Both the boys and the girls, as he still identifies them in this article,

“…had the same uncooked look of late adolescence, a time when everything to do with future sexuality still seems in germination.”

That’s exactly as he wrote this sentence.  But the big point, in terms of this article, isn’t about the fashion shows in Paris, it’s really not even about the fact that gender fluidity seems to be a major factor in terms of the fashion shows of the spring of 2015. No, the major point of this article from my interest is a statement that is quoted from one of the designers who said this:

“If you can change aesthetic values, you can change the values of society,”

That is an incredibly revealing statement made by a fashion designer. It’s a statement some might dismiss as being of artistic arrogance, but he’s onto something and he knows it. If you can change the aesthetic values of a society, what society considers normal and true and beautiful to look at, then you can change the values, the moral values, of that society as well.

It’s the Christian worldview that understands the unity of the good, the beautiful, and the true, and if you can fool a society into believing that gender is fluid simply by the expression of fashion – even the demonstration of a fashion show – then you really can bring about, or at least you can accelerate, moral change. Even as what starts in architecture won’t stay in architecture, what starts in terms of reportage in the fashion shows of Paris won’t stay either in Paris or in the field of fashion. What they’re about is not just selling clothes, what they are about – as this article makes abundantly clear – is changing the moral values of society, not only by the clothes they design and not only how they present them, but by how they change society in changing the way people see. It’s the biblical worldview that reminds us, if you can change what people understand to be beautiful, you have just changed also what they understand to be true.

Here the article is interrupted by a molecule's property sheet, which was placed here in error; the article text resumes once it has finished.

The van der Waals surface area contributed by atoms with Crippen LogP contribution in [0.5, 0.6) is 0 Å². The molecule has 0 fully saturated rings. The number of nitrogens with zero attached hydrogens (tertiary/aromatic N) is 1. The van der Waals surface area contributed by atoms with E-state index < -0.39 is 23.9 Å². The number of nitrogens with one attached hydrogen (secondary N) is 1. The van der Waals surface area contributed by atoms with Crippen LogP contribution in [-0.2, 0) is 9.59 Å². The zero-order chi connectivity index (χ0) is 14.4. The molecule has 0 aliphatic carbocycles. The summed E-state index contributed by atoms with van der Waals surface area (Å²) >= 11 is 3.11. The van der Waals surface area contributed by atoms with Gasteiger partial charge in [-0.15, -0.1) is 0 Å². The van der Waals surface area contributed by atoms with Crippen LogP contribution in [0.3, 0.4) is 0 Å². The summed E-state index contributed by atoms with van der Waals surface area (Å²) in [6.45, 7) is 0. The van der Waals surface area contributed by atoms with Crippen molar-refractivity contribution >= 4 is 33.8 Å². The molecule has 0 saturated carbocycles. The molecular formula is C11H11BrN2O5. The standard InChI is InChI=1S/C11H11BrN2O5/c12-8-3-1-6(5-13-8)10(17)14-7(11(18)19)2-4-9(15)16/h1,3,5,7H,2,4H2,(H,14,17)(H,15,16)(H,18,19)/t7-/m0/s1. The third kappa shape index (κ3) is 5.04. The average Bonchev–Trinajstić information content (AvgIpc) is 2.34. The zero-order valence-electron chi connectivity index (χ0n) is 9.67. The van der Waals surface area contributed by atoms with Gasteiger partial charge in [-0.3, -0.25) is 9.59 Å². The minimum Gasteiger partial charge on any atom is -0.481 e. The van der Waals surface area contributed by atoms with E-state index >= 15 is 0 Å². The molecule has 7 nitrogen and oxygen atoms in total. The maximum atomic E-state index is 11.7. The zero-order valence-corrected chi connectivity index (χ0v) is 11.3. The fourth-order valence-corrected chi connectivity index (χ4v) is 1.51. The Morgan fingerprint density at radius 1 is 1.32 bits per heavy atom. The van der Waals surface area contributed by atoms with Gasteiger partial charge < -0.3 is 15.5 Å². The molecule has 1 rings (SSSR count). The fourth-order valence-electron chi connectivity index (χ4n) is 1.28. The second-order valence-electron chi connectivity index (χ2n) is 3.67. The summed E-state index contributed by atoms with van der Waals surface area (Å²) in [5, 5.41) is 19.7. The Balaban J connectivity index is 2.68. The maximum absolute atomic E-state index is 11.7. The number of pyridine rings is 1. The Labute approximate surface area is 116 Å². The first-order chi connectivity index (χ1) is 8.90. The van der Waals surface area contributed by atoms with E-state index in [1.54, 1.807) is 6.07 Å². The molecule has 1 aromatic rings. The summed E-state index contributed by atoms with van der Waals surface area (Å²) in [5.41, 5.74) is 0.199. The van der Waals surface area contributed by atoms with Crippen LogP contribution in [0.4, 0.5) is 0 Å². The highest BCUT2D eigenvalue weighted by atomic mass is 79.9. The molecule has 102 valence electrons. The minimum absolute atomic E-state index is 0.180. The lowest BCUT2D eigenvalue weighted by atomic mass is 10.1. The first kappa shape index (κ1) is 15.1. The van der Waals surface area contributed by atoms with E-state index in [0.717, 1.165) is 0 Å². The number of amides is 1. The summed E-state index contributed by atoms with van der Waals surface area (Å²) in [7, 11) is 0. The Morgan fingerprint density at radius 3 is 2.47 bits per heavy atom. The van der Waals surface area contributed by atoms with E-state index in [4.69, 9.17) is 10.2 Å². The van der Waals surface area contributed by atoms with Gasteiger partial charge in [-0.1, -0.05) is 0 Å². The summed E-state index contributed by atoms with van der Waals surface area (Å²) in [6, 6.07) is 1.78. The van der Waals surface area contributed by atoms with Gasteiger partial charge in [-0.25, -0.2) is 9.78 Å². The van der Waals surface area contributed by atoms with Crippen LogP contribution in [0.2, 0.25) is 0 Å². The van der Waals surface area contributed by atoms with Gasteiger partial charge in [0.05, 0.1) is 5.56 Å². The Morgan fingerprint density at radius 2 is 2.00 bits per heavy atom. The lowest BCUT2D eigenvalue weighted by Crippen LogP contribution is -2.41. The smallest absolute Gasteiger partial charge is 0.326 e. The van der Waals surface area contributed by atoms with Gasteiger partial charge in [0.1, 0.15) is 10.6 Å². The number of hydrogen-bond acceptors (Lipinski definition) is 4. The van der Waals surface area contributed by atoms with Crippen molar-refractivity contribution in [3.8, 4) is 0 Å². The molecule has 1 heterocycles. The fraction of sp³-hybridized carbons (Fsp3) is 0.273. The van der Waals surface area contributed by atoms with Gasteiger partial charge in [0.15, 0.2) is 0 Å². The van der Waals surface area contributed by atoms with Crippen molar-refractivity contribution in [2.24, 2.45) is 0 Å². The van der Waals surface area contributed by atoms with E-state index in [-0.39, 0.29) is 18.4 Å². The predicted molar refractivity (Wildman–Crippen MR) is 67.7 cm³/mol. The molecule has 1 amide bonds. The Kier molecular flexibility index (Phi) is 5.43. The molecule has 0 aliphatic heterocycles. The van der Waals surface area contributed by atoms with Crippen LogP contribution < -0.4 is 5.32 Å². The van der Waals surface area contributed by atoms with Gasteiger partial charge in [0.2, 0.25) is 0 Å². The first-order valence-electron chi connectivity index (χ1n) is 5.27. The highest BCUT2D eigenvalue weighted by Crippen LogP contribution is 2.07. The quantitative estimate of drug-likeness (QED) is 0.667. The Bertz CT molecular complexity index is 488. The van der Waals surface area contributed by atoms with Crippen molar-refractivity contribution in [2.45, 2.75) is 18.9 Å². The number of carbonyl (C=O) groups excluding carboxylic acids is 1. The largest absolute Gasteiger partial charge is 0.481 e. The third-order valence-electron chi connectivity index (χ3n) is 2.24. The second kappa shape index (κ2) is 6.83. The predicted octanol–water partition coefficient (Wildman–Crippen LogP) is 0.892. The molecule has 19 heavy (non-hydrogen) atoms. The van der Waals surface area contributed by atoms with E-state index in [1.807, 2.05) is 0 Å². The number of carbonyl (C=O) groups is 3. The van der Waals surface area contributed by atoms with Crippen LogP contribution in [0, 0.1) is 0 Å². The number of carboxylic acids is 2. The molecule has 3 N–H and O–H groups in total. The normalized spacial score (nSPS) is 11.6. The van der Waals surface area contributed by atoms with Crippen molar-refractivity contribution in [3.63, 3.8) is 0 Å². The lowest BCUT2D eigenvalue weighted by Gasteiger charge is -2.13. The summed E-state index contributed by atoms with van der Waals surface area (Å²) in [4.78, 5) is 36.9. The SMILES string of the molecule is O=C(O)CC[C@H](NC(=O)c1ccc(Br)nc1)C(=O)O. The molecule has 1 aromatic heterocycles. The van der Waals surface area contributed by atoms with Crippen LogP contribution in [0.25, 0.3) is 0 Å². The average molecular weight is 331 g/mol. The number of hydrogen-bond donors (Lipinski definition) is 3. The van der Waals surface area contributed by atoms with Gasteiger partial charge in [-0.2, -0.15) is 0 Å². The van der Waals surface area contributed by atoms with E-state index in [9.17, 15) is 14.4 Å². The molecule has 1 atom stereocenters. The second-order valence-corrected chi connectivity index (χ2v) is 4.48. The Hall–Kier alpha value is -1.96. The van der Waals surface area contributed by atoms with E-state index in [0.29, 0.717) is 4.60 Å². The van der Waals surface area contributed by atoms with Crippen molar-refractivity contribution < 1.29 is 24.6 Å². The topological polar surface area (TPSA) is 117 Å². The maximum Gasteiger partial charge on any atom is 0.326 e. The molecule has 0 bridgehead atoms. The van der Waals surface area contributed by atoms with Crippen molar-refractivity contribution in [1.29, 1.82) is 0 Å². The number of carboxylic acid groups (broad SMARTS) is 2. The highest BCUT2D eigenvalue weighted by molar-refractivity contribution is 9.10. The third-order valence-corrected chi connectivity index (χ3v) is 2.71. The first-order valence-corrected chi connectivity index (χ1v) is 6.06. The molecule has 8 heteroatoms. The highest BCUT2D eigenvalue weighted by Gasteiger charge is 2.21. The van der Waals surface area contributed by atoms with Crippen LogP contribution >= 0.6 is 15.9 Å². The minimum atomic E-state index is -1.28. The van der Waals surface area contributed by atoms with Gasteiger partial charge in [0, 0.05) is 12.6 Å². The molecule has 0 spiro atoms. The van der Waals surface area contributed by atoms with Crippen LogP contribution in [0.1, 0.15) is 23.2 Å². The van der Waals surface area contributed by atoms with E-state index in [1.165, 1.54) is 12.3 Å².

5) Secular reporter finds fact that museums communicate beliefs as well as facts unusual

Finally an article that appeared just recently in a special museum section of the New York Times, this one by David Gelles and he’s writing about the fact that an increasing number of museums are getting into advocacy. He chooses two examples; the first is the Museum of Tolerance which is located in Los Angeles. He says it acknowledges that it’s not an ordinary Museum of artifacts and documents; instead it aims not only to remind us of the past but to remind us to act – acts you might say on the left. Then he goes to the cultural right, indeed to the Christian world, and identifies his other example as the Creation Museum in Petersburg, Kentucky – that is suburban Cincinnati – and he writes about the creation Museum that it’s a 70,000 ft.² space that “brings the pages of the Bible to life.” In his words,

“…the Creation Museum presents a counterargument to the theory of evolution with a series of exhibits that make the case for the theory of intelligent design.”